What Do Banks Use to Get Your Credit Score?
Your credit score plays a crucial role in determining your financial health. It affects your ability to secure loans, credit cards, and even impacts the interest rates you may be offered. Banks and financial institutions rely on this three-digit number to assess your creditworthiness. But have you ever wondered how they obtain this score? In this article, we will explore the methods banks use to get your credit score and provide answers to some frequently asked questions.
1. Credit Bureaus:
Banks typically obtain credit scores from credit bureaus, which are independent agencies that collect and maintain credit information about individuals. The most common credit bureaus are Equifax, Experian, and TransUnion. These bureaus gather data from various sources, such as lenders, credit card companies, and public records, to compile comprehensive credit reports. Banks request these reports to analyze your creditworthiness and determine your credit score.
2. FICO Score:
The most widely used credit scoring model is the FICO score, developed by the Fair Isaac Corporation. This scoring system ranges from 300 to 850, with a higher score indicating a lower credit risk. Banks usually rely on FICO scores to evaluate applicants for loans, mortgages, or credit cards. FICO scores consider factors like payment history, credit utilization, length of credit history, types of credit used, and recent credit inquiries.
While FICO scores dominate the lending industry, some banks also use VantageScore, a credit scoring model jointly developed by the three major credit bureaus. VantageScore ranges from 300 to 850, like FICO scores. It incorporates similar factors but may weigh them differently. Although less commonly used by lenders, VantageScore is gaining popularity due to its ability to assess individuals with limited credit history.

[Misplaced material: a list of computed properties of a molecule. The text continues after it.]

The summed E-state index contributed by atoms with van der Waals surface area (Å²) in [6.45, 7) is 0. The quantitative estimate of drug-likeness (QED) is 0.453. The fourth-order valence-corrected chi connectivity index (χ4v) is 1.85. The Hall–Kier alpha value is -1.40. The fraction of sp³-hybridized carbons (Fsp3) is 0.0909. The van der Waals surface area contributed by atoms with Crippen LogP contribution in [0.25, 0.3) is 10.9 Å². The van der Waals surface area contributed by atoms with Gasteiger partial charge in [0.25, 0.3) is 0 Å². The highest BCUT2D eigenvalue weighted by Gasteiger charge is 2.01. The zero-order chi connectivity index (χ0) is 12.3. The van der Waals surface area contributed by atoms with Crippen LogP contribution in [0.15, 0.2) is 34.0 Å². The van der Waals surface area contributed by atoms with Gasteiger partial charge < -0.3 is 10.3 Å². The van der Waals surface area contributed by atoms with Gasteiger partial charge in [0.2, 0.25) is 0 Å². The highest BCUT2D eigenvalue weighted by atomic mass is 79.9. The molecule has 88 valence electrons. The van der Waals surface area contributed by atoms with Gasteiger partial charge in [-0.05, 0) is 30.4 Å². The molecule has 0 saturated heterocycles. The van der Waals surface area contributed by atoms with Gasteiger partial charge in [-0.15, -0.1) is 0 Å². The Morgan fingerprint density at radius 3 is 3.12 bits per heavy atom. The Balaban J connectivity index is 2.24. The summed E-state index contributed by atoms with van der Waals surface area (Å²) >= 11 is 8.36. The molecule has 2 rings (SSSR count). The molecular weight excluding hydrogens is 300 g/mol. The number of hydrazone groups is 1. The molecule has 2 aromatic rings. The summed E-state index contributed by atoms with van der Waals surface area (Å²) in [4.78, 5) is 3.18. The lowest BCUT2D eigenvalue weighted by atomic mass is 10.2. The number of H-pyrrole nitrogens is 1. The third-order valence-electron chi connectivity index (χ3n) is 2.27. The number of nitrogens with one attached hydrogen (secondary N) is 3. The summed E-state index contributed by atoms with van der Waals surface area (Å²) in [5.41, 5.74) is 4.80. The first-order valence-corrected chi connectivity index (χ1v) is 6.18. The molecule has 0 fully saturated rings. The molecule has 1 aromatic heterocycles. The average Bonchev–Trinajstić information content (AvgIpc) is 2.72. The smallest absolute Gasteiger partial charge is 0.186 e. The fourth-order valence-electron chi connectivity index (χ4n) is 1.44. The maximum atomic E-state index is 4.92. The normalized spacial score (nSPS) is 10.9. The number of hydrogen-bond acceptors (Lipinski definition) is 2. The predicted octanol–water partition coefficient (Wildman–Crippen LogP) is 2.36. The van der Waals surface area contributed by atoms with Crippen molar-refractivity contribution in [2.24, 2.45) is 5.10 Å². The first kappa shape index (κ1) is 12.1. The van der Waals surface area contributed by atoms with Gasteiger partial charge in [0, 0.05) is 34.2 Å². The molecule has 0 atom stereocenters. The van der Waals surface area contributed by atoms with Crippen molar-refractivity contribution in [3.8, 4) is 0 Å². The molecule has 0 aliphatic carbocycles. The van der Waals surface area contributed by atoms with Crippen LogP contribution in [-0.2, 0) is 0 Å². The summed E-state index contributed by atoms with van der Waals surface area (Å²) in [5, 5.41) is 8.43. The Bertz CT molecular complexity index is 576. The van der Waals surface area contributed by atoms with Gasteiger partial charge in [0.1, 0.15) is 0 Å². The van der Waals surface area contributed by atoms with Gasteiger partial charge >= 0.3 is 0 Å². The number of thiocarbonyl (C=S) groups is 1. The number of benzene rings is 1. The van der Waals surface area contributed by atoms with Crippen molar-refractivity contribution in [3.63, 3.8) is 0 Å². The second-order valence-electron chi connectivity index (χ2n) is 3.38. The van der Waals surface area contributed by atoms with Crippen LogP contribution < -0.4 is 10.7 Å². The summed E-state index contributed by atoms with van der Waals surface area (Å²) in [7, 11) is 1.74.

4. Internal Scoring Models:
In addition to credit bureaus’ scores, some banks have developed their own internal scoring models. These models are based on their experience and historical data of their own customers. These scores may consider additional factors specific to the bank’s lending criteria and preferences. However, these internal scores are less prevalent and usually used in combination with credit bureau scores.
5. Soft Inquiries:
Soft inquiries are another method banks use to get a glimpse of your credit standing. Unlike hard inquiries, which occur when you apply for credit, soft inquiries do not impact your credit score. Banks may perform soft inquiries to pre-qualify you for certain financial products or assess your eligibility for credit limit increases. However, soft inquiries do not provide as detailed information as credit bureau reports.
Q: How often do banks check credit scores?
A: Banks typically check credit scores when you apply for a loan, mortgage, or credit card. They may also review your credit score periodically if you have existing credit products with them.
Q: Will checking my own credit score impact it?
A: No, checking your own credit score does not affect it. This is considered a soft inquiry and has no impact on your creditworthiness.
Q: Can I improve my credit score?
A: Yes, you can improve your credit score over time by making payments on time, reducing your credit utilization, and maintaining a positive credit history.
Q: How long does negative information stay on my credit report?
A: Negative information, such as late payments or bankruptcies, can stay on your credit report for up to seven years, while bankruptcies can remain for up to ten years.
Q: Are credit scores the only factor banks consider?
A: No, banks consider various factors when evaluating creditworthiness, including income, employment history, and debt-to-income ratio, in addition to credit scores.
In conclusion, banks rely on credit bureaus, such as Equifax, Experian, and TransUnion, to obtain credit scores. The most common scoring model used is the FICO score, but some banks also consider VantageScore or their own internal scoring models. Soft inquiries are performed by banks to assess creditworthiness without impacting your score. By understanding how banks obtain your credit score, you can take steps to improve it and increase your chances of securing favorable financial products.